The ‘Interdisciplinary Research Discourse’ project held its second seminar at the University of Birmingham on 29th June. At the seminar, the results of various linguistic analyses, including Multi-Dimensional Analysis, Topic Modelling, and Phraseological Profiling, were presented. The aim of these analyses was to investigate the discourse of the interdisciplinary journal Global Environmental Change, along with 10 other journals dealing with environmental and related issues in the physical and social sciences. In addition, the researchers also interviewed and surveyed writers, reviewers and editors of the journal, the results of which were also presented at the seminar. The two-year project was funded by the ESRC and was supported by Elsevier publishers, who provided a corpus of the journal articles and assisted with conducting the survey and citation analysis.
In the previous post we have presented one part of our topic modelling exercise in which we have investigated which of the 100 identified topics were represented in the journal of Global Environmental Change (GEC) more than any other journal. These topics represent the distinctive aspects of the journal and analysing their distribution over the years will allows us to investigate whether and how the journal has changed over the years. By correlating the results of our labelling exercise and multi-dimensional analysis we can observe in what manner, or which type of papers and contexts, these topics are usually discussed. More importantly, as these topics are computationally calculated groups of words, identifying the contexts in which these topics occur in will allow us to interpret the topics themselves. Continue Reading
We have conducted a topic modelling analysis on our corpus of 11 academic journals and created a model with 100 potential ‘topics’. Topics in this sense are collections of words and do not necessarily represent content topics in the traditional sense, like ‘environment protection’ for example. Rather, these topics are groups of words that statistically tend to co-occur in the same paragraphs. Continue Reading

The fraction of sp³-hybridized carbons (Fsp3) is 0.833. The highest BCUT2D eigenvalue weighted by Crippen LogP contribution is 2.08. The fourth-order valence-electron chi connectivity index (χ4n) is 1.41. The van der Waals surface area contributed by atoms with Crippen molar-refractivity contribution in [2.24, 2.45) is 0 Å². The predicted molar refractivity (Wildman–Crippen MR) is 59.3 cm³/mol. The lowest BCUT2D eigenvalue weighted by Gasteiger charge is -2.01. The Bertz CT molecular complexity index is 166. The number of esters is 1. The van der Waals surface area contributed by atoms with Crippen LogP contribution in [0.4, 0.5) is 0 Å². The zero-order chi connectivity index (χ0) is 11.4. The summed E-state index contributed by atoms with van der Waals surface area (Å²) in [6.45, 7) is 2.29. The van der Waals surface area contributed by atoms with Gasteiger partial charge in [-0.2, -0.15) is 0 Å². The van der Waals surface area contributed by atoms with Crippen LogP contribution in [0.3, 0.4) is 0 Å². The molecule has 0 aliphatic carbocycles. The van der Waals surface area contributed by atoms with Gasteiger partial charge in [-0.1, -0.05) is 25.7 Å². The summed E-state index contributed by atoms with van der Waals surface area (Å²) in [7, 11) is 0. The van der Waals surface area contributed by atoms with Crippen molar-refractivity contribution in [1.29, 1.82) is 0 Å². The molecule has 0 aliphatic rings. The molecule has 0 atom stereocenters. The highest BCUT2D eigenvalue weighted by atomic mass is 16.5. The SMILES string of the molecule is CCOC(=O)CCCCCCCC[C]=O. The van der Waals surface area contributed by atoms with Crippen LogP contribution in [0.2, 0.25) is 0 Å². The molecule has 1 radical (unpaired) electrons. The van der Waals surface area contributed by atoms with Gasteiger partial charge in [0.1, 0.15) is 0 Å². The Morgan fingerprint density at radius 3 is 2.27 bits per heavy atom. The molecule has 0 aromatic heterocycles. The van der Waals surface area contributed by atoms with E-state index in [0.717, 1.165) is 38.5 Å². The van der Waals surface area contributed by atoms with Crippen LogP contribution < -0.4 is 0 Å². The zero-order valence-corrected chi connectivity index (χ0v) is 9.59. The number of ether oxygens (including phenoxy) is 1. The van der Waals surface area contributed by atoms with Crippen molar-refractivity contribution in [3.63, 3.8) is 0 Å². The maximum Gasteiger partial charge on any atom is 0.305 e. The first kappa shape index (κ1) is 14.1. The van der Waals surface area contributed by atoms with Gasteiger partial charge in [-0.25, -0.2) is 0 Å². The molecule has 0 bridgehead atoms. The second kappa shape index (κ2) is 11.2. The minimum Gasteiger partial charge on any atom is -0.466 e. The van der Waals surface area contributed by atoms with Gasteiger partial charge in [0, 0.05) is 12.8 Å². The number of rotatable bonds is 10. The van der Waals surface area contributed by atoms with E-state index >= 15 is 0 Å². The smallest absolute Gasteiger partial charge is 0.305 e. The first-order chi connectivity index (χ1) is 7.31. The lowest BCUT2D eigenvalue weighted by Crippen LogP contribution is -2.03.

Paper labelling was an exercise we categorised papers published in the journal of Global Environmental Change (GEC) in order to gain further insights into the types of papers that were published in the journal and to aid the interpretation of other analyses we employed. The papers were labelled, or categorised, in a bottom-up approach in which categories were established by reading a number of papers from the journal.
Initially we developed a system with seven categories, but these proved either too specific or too closely related, resulting in poor agreement when we categorised papers independently. Thus the number of categories was reduced and their description broadened. The final set included four categories: 1) Empirical, 2) Policy discussion, 3) Research agenda and Research Framework and 4) Other papers. Using this framework we have achieved a reasonable agreement rate (76.6%) between two researchers. Continue Reading
Last week we conducted an analysis of the use of citation in our GEC subcorpus. We decided against using particular framework, but rather have each member of the team provide their insight into the purpose and function of the citations used in the observed articles. We all decided to have a look at 5 articles each and came up with 4 different frameworks how to describe them.
Some of the descriptions were based on frameworks such as Swales’ (1990) distinction between integral and non-integral citations, the others focused on describing function with results akin to Nigel Harwood’s (2008) study, e.g. ‘saving space’, ‘justifying topic’, ‘justifying methdod’ etc. Furthermore, we noticed that in an interdisciplinary journal such as GEC many citations point outside the academia towards governmental and international institutions and their reports. Continue Reading